Utility Power Plant Economics

Utility Power Plant Economics

We have all seen those big power plants outside cities that provide power — historically from coal, oil and nuclear and now more recently, natural gas. These utility power plants have served us well for over a century. But technology is passing them by. These old central generation power plants are obsolete. They are more expensive than power generated by wind, solar and energy storage. Even some of the newest gas peaker plants under construction are destined to be obsolete within a decade. New power generating technologies – solar, wind, battery storage, distributed energy resources, virtual power plants, etc. — are steadily improving in terms of cost, duration and reliability.

Unfortunately, commercial and residential electricity customers are saddled with the costs of existing power plants, even ones that have been installed recently. Utilities pass their costs of power generation, transmission and distribution directly to ratepayers. Moreover, utilities are guaranteed a 10% profit based on their net assets. Although they do indeed care about reliability and safety, utilities actually make more money when they own a lot of assets (higher profits) and charge high prices for power (higher revenues).

These new clean, inexpensive power generation and storage technologies are turning the utility industry upside down. Commercial and residential customers can essentially purchase their own power plants for less money than utility-provided power. Listen up to this week’s Energy Show as we review the deteriorating economics of utility-based power plants, as well as the implications these new technologies are having on consumers throughout the United States.

Protecting Your Rights to Go Solar with Dave Rosenfeld

Protecting Your Rights to Go Solar with Dave Rosenfeld

We take it for granted that you can install solar on your home or business anytime, just as you can make any other energy saving improvement. Unfortunately, the reality is there are a host of restrictions on solar and battery storage. Many of these restrictions are due to arbitrary regulations (solar panels cannot be visible from the street), as well as rules promulgated by utilities to maximize their profits. Riddle me this, Solarman: why does your local utility encourage you to install an 8 kw EV charger, but makes it extremely complicated (sometimes impossible) to install a 2 kw rooftop solar system?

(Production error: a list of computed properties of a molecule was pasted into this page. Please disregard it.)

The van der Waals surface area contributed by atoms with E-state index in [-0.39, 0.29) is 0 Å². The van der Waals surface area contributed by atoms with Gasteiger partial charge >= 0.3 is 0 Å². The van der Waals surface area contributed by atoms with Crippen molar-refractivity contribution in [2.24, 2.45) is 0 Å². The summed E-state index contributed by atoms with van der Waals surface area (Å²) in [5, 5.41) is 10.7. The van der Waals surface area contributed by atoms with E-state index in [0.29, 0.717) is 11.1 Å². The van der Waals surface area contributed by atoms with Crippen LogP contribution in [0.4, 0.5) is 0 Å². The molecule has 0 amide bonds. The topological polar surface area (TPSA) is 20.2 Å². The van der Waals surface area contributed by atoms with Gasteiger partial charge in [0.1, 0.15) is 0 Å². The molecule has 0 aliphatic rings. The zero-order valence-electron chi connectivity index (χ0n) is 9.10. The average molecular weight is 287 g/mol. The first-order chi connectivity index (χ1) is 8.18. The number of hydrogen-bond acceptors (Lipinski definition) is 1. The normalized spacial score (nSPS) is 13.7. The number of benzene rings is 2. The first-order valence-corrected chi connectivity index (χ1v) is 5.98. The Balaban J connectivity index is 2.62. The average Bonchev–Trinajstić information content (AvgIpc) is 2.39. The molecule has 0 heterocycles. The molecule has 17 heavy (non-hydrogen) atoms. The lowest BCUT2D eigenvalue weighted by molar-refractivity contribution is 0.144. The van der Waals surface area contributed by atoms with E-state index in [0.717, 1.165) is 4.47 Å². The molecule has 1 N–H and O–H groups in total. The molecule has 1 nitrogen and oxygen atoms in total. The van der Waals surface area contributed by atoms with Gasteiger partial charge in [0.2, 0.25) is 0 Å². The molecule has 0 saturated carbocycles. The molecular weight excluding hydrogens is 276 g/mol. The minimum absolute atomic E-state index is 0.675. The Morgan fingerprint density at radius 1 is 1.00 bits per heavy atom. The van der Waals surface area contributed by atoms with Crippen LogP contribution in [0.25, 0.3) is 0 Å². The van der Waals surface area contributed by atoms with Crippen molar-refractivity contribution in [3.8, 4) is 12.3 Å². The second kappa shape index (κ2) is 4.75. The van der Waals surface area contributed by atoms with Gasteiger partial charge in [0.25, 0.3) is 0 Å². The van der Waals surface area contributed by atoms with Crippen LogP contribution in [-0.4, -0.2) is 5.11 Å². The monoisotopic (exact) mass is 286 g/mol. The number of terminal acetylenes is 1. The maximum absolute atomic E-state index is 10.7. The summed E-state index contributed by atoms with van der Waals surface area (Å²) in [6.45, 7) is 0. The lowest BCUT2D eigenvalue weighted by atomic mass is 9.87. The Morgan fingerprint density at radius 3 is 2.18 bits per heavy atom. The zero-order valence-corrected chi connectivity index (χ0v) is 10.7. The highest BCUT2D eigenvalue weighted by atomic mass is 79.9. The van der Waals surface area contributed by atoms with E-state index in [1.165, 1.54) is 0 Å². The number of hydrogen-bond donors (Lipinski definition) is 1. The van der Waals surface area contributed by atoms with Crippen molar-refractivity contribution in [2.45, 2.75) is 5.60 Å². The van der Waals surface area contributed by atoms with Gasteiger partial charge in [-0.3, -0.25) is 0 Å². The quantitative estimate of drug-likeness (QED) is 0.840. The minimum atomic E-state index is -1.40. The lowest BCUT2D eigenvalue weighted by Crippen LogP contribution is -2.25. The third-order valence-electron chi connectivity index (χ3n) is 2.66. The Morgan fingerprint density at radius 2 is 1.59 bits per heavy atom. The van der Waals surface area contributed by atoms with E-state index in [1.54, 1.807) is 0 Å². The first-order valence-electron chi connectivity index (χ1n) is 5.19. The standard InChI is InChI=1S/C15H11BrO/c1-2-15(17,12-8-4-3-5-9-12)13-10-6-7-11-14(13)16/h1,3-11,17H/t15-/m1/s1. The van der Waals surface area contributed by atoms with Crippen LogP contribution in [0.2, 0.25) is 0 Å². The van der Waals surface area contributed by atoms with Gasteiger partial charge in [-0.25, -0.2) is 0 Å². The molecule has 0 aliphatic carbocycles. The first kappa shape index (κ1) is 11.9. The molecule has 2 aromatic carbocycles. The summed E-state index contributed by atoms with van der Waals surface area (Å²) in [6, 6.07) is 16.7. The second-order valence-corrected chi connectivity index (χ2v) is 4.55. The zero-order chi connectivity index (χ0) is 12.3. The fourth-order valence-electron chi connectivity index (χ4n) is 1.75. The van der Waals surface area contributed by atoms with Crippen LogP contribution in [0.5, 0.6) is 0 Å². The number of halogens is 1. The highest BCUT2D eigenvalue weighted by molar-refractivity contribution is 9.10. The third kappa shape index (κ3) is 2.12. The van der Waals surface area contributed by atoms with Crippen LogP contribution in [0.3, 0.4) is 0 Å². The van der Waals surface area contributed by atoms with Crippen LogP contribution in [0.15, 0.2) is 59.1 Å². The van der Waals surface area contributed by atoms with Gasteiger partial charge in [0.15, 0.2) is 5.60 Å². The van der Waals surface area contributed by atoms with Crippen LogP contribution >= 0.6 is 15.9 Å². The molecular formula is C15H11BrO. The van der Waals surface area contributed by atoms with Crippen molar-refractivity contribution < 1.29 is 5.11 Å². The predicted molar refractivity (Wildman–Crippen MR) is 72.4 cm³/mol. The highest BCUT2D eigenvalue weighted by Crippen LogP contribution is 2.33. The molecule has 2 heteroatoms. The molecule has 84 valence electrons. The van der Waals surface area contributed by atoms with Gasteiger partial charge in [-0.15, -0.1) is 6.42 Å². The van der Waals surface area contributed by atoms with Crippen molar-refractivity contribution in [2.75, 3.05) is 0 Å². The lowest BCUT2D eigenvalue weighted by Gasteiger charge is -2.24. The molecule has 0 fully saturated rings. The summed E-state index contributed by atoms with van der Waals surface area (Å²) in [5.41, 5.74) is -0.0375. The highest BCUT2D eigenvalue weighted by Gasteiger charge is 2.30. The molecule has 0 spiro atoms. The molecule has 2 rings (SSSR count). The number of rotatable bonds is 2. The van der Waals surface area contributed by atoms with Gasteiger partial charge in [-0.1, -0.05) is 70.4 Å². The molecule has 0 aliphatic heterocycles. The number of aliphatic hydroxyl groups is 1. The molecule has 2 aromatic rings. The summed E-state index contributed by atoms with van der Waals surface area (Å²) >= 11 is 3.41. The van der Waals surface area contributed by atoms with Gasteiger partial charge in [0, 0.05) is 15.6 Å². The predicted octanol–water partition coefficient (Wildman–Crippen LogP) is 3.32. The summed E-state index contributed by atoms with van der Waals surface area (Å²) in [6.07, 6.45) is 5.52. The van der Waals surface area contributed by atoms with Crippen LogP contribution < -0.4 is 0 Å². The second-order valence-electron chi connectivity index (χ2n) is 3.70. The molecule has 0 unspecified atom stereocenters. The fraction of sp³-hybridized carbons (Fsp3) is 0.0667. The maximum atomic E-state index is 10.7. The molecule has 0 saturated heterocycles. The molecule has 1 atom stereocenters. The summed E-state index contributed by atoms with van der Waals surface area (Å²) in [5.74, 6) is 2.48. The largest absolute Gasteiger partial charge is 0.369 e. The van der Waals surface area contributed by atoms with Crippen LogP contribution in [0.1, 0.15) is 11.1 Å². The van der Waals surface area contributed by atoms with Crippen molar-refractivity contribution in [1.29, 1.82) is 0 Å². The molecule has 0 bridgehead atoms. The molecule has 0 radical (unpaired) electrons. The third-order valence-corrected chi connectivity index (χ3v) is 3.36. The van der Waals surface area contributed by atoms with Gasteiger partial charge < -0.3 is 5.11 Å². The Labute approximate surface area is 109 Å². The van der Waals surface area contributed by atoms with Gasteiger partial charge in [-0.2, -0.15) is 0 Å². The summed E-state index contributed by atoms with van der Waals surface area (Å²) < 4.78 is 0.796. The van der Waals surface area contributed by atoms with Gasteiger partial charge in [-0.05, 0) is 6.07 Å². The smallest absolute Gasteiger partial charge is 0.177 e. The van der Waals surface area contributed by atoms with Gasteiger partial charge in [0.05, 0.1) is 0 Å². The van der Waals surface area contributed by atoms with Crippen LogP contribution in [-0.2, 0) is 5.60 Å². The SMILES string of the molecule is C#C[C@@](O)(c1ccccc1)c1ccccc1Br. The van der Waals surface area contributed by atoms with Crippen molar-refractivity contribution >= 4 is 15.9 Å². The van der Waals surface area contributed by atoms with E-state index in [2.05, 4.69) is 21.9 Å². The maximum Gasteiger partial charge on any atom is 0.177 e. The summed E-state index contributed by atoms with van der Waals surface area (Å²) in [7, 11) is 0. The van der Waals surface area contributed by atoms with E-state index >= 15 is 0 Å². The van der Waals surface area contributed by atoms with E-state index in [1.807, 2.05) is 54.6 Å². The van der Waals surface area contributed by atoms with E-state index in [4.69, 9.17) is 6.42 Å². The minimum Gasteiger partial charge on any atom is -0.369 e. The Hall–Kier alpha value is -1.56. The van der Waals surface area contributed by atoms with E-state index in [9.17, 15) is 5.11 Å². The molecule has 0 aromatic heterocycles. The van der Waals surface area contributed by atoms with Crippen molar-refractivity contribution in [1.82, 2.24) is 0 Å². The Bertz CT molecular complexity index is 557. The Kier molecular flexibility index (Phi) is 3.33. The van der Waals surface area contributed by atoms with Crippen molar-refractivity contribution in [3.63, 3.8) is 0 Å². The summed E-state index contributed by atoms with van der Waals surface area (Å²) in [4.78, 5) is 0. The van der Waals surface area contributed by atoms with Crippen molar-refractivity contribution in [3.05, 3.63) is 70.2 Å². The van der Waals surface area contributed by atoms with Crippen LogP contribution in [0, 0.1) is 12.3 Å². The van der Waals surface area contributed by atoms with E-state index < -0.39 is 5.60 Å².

Incumbent industries have economic power behind them. Utilities spend hundreds of millions of dollars to suppress competition from rooftop solar, compared to the million or so dollars spent by most state solar industries. But polls show that 95% of the population favors solar. Although the solar industry is at a financial disadvantage, there are tens of millions of people in the U.S. that benefit – either directly or indirectly – from the solar industry. The challenge is organizing this grass roots army to advocate for cleaner and and more affordable energy sources.

The Solar Rights Alliance was founded to empower these millions of solar citizens. Its mantra is everyone should have the right to generate his or her own power directly from the sun — and that no monopoly or special interest should try to block or own the sun.

Our special guest on this week’s Energy Show is Dave Rosenfeld, Executive Director of the Solar Rights Alliance. He’s spent his career building movements and institutions that expand freedom, liberty and justice including work with the National Public Radio, The Public Interest Research Group, and the Public Interest Network. Grass roots advocacy has been effective in making many big changes in our democracy, and Dave is working hard to deploy this growing army of solar enthusiasts to make solar cost effective and available to everyone.

Energy Toolbase with Adam Gerza

Energy Toolbase with Adam Gerza

Solar combined with battery storage seems like magic to many residential and commercial customers. With a million and a half systems installed in the U.S., the question is no longer: “does solar work?” Instead, customers want to know how much money they will save with a system. And commercial customers are even more diligent about accurate savings predictions.

There are a plethora of “solar calculators” on websites all over the internet. But these crude calculators do not take into account detailed weather data, shading, orientation, equipment parameters and utility rates. Surprisingly, the utility rate information is hard to get, extremely detailed, and changes more often than import tariffs. And correlating hourly solar output data with these utility rates, time periods, rate tiers, fixed fees and demand charges can be a programming nightmare. I’ve had experience with huge spreadsheets that did these calculations for rates all over the country. Just thinking about a spreadsheet with 35,000 rows of 15 minute interval data is enough to make me reach for the Advil.

Traditionally, solar performance calculators only had to model energy flows in two directions: to the building or to the grid. With batteries there is a third path for the energy to flow, making it exponentially more complicated to optimize savings from a particular system design. Dedicated software tools such as Energy Toolbase provide an accurate software platform for modeling the economics of solar and storage products — and also provide professional proposal tools.